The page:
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Metro: Last Light Review

The ruins of the surface are stunning and almost eerily beautiful in their own way; Artyom looks over the phantom city of Moscow, trying to remember life before the war.

Metro: Last Light possesses a remarkable myriad of unique features that establish it as one of the most intriguing and immersing video games in years. The game seamlessly blends that traditional post-apocalyptic feel with realistic geo-political themes to deliver an experience that is unlike anything on the market today.

Deep Silver's sequel retains the signature dark style found in the previous release, incorporating a true sense of human drama in a story that unfolds as players progress, offering a startling look into a world where war has vanquished nearly all hope for survival.

The game's environments are also a unique feature, as the game takes players through countless memorable and incredibly detailed areas. From the heart of the shadowy Metro to the surface where empty, destroyed skyscrapers and broken buildings tower in the grey clouds like silent witnesses to the nuclear holocaust. The game emphasizes the metamorphosis of a world that's been shaped by war, and how deeply the changes affect everyday life of the last bastion of humanity.

Gamers will traverse a medley of unique stations, environments and areas that each have their own defining features and moments, making every new mission exciting and entertaining.

Much of the Metro's populace live in various underground stations that are bustling with a life of their own.

The underground tunnels are inhabited by thousands of survivors–from everyday people and civilians to Rangers, soldiers and bandits committing unsavory deeds–that make up many of the game's significant and prominent regions.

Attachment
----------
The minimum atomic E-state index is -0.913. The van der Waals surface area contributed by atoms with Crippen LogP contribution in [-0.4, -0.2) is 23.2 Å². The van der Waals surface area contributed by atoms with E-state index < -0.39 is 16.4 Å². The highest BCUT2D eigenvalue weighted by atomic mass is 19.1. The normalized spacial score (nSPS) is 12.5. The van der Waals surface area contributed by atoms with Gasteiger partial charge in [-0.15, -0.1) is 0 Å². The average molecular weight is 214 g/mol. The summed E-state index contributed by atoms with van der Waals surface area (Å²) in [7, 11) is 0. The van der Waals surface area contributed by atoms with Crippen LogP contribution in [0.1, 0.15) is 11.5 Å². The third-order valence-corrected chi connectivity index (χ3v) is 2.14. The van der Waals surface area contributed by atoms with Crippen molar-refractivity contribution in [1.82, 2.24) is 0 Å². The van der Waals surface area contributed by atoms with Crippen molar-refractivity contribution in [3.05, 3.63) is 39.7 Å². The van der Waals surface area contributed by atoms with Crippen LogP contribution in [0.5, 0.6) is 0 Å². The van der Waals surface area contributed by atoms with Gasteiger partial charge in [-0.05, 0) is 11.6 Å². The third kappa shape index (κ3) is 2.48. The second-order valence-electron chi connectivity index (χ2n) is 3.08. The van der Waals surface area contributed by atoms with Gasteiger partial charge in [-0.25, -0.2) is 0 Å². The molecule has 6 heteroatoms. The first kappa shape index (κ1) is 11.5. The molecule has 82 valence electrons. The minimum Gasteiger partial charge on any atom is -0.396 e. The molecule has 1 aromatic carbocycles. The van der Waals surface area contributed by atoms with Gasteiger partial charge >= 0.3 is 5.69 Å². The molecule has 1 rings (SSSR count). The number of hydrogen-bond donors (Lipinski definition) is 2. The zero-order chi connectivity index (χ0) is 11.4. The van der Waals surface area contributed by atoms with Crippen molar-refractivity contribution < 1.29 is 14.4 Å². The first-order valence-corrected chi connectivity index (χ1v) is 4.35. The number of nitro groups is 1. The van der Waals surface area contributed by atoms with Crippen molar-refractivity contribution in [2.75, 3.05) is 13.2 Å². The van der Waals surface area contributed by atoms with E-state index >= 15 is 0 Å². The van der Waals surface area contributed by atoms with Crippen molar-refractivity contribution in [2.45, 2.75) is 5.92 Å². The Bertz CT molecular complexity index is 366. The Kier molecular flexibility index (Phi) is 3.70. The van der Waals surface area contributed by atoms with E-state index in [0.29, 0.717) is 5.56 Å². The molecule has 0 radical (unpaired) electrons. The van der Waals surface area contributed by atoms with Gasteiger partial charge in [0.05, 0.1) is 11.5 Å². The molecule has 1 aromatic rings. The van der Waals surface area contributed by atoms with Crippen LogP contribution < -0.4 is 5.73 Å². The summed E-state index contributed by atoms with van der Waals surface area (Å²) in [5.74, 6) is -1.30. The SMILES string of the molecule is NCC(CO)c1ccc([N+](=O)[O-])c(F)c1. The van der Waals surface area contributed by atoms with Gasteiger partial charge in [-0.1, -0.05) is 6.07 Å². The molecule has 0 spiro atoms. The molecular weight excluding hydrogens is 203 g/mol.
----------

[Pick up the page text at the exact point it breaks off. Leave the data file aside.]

Players will come across diverse populated stations throughout the Metro like the subterranean Venice, which houses some of the most nefarious gangsters but also a civilization of fisherman and merchants who call their wares within the shops. Venice also has its own brothel, where players can even pay for a lap dance (or three) as well as a shooting range where you can practice on your marksman skills and earn some extra ammo.

The Bolshoi Theater is another noteworthy area featured in Metro: Last Light's campaign; inspired by the real theater in Moscow (which is rumored to be just above the station itself), the Bolshoi station puts on nightly variety shows for its denizens that include musical performances, comedy acts, daredevil fire shows, and even a burlesque dance with some of the more prominently built women of the station.

The environments are also defined by their characters, many of which are unique and remarkable in their own ways. At the Ranger's HQ at D6 Colonel Miller's tough-as-nails daughter, Anna, is quite entertaining, as she always refers to Artyom (who's gone down in Ranger history as a legend) as a "rabbit".

In Venice, there's Fedor, the fisherman who saved Artyom's life by tossing a metal box full of pipe bombs at shrimps, causing a tumultuous tidal wave that wracked the motorboat something fierce.. And who could forget Pavel, that charming scoundrel who is actually one of the most nefarious of them all, right next to General Korbut of the Red Line–whose dastardly deeds threaten to wipe out the Order itself.

Pavel, the two-faced "comrade" that helped Artyom escape Reich prisons, is a prime example as to how the cast of characters defines the game.